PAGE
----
Sanctions, a protected eagle, a curious panic expert and an annoying inheritance
The sanctions against Russia are continuing – this not only worries many Europeans, Russia’s oligarchs also have to prepare for trouble. In the dispute over the DFB eagle, the German Football Association wins – for the time being. And an Italian becomes a millionaire – at least for a few hours.
By Johannes Steger
The insight of the week: wealth does not protect against sanctions
In the course of the Ukraine conflict, sanctions against Russia are being tightened. Anyone in the West who thought that Mr Putin would put up with it so easily did the math without the Lord of the Kremlin. For example, dangerous substances that could cause an import ban have now been discovered in a US whiskey, reported “Handelsblatt Online”. Europe’s tourist strongholds are now also afraid of the absence of Russian guests. And many European farmers fear that their products will soon have to do without distribution channels in the east. But the sanctions are also noticeable on the Russian side. Sometimes also with people who are about as familiar with restrictions as overdrafts or savings prices, the oligarchs. Some people now have to look for a new private jet, for example. “Handelsblatt Online” wrote down who is affected by the sanctions.
The winner of the week: DFB
A café in Bonn learned some time ago that even an apple can sometimes cause a lot of trouble under trademark law. And a legal dispute has broken out about a bird these days as well. But this is not just any feathered contemporary, but the eagle that the DFB has in its logo. The supermarket chain Real does not like that, which would like to have the now four-time world champion bird printed on its own jerseys and took it to court. But a court decided now: no DFB eagle for the supermarket bibs. Because the logo is so similar to the registered trademarks of the association that the distribution violates the rights of the DFB, according to “Spiegel Online”. But the court still has to check whether it stays that way.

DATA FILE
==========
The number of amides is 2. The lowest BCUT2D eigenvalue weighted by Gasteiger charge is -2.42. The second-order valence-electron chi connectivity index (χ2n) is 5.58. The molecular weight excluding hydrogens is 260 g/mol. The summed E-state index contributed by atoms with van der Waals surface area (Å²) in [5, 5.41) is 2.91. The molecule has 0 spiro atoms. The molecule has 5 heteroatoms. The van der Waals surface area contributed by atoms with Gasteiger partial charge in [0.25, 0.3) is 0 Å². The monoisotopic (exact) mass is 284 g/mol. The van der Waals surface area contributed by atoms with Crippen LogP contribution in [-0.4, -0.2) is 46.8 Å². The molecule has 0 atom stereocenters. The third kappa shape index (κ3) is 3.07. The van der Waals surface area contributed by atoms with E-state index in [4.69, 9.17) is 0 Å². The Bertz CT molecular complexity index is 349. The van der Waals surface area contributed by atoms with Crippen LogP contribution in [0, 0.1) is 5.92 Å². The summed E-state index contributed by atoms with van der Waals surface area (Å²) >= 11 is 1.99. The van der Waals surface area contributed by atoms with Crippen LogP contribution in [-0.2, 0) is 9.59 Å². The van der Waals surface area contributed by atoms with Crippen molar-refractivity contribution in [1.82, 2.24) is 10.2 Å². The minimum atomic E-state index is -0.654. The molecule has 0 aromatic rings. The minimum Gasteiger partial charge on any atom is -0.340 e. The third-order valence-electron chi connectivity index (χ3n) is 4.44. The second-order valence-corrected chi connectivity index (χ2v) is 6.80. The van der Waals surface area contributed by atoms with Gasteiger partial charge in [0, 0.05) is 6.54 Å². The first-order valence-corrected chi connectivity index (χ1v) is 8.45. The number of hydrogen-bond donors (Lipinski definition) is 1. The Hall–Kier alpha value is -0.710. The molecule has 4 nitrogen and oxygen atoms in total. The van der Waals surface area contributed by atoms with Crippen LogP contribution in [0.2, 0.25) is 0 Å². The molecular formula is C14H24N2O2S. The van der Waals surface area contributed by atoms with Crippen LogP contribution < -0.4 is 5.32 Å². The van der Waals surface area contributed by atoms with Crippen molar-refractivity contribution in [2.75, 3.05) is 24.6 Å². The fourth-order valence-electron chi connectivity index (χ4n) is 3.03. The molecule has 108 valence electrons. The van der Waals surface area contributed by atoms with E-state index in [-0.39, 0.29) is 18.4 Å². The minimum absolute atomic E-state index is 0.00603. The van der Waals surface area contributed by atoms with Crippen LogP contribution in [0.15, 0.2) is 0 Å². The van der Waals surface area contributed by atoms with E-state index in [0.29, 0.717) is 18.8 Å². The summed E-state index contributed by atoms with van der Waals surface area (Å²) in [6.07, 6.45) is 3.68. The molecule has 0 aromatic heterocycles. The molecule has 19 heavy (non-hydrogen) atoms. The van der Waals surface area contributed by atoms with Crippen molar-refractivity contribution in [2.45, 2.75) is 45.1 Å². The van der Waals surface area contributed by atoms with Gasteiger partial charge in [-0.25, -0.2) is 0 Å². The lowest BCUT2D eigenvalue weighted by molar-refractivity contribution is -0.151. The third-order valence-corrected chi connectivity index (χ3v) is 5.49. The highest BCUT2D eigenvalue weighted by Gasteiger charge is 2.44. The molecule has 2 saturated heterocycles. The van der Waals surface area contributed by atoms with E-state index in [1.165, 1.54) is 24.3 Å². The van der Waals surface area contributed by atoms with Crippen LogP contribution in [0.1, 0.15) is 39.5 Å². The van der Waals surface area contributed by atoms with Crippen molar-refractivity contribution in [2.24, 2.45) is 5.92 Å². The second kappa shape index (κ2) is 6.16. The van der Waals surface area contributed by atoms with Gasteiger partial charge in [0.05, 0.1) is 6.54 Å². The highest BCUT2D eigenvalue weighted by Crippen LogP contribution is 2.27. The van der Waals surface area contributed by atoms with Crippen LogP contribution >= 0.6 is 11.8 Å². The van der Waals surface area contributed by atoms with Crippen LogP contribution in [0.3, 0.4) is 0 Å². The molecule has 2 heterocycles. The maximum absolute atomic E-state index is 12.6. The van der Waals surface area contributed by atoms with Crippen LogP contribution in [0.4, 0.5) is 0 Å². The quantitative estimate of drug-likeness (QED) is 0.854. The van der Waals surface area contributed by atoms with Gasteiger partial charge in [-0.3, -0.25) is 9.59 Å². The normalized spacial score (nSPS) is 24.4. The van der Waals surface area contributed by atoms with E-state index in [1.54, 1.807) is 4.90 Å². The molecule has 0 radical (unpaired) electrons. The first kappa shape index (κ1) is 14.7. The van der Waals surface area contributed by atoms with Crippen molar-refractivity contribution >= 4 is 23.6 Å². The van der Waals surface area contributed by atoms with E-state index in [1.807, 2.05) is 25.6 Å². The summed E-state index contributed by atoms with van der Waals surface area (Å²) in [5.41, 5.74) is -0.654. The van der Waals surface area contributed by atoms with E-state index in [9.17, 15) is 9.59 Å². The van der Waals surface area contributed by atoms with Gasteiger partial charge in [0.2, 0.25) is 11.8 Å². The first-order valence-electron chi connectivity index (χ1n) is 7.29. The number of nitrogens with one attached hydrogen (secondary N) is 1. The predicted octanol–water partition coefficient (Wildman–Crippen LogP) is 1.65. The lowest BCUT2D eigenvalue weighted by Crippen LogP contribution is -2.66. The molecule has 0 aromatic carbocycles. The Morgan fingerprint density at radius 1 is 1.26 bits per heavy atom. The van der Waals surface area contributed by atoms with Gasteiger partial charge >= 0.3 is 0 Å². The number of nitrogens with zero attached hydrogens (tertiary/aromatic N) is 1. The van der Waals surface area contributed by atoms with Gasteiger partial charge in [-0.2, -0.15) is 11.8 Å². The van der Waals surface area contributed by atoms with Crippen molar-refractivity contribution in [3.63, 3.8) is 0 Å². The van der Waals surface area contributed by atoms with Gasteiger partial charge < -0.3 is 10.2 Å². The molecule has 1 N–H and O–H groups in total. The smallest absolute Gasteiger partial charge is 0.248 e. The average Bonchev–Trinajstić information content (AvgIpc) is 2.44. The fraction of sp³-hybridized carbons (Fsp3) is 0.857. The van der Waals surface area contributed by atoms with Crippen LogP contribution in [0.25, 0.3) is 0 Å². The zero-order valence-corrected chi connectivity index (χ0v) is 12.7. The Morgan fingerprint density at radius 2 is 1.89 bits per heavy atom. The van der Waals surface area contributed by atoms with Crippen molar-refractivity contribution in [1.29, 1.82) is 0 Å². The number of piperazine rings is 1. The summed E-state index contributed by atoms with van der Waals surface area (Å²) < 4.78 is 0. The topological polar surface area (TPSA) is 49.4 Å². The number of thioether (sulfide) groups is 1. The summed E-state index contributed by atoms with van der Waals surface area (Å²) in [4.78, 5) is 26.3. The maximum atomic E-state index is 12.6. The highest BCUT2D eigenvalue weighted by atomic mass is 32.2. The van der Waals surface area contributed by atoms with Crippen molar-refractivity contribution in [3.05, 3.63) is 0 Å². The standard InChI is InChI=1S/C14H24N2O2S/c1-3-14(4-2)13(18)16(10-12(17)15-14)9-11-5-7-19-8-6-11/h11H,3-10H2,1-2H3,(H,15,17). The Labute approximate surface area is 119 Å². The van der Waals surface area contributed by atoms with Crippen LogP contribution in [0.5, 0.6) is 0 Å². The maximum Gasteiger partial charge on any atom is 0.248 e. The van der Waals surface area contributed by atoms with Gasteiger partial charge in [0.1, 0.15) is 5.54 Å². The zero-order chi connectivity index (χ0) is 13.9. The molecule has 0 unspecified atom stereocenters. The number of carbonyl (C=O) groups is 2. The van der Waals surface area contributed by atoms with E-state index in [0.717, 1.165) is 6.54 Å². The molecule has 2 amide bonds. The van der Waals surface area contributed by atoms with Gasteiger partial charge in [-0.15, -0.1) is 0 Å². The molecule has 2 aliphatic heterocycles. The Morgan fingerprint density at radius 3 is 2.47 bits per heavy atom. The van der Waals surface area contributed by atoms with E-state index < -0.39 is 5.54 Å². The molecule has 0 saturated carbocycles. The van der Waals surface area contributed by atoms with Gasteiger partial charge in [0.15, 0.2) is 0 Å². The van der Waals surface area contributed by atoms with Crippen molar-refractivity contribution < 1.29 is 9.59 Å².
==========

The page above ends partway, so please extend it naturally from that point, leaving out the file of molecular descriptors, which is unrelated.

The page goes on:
The job of the week: disaster captain becomes a lecturer
Francesco Schettino, the captain of the wrecked cruise ship “Costa Concardia” and accused of negligent homicide, probably wants to try a new job. Before attending a university seminar in Rome, he tried his hand at being an expert in panic management. Speaking from his own experience, he gave lectures to psychology students on how to behave in an emergency. That doesn’t quite fit with the allegations that Schettino is exposed to after the accident. After this expert lecture was made public, there was also criticism, as reported by the “Frankfurter Allgemeine Zeitung”. If the Roman university is looking for more experts: Silvio Berlusconi would definitely be available for an ethics course.
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The apparent star of the week: Noah Ritter
Five years old, chubby, red hair and a real show talent: this is Noah Ritter. Interviewed by a local US broadcaster at a fair, little Noah took the moderation into his own hands and started talking. Not only did he have a certain talent, but also his preference for the word “apparently”. Noah got it seven times in one sentence. The US media and audience are thrilled. The #apparentlykid quickly made the rounds on the internet. Click here for Noah’s video, which is apparently becoming a hit online.
The news of the week: A worthless inheritance
Won the lottery and then lost the ticket. The Italian Sara Ferrari may have felt something like that. Because her uncle, a goldsmith based in Berlin, had bequeathed her a considerable fortune in a safe deposit box. Including 1.4 billion lire, around 1 million euros. However, Ferrari does not have more than the value of the paper in its pocket, because the Italian state no longer exchanges lira. Fortunately, the heiress did not go completely empty, because there were also a million German marks in the locker. She could exchange them. You can read the story of the paper millionaire on “BZ”.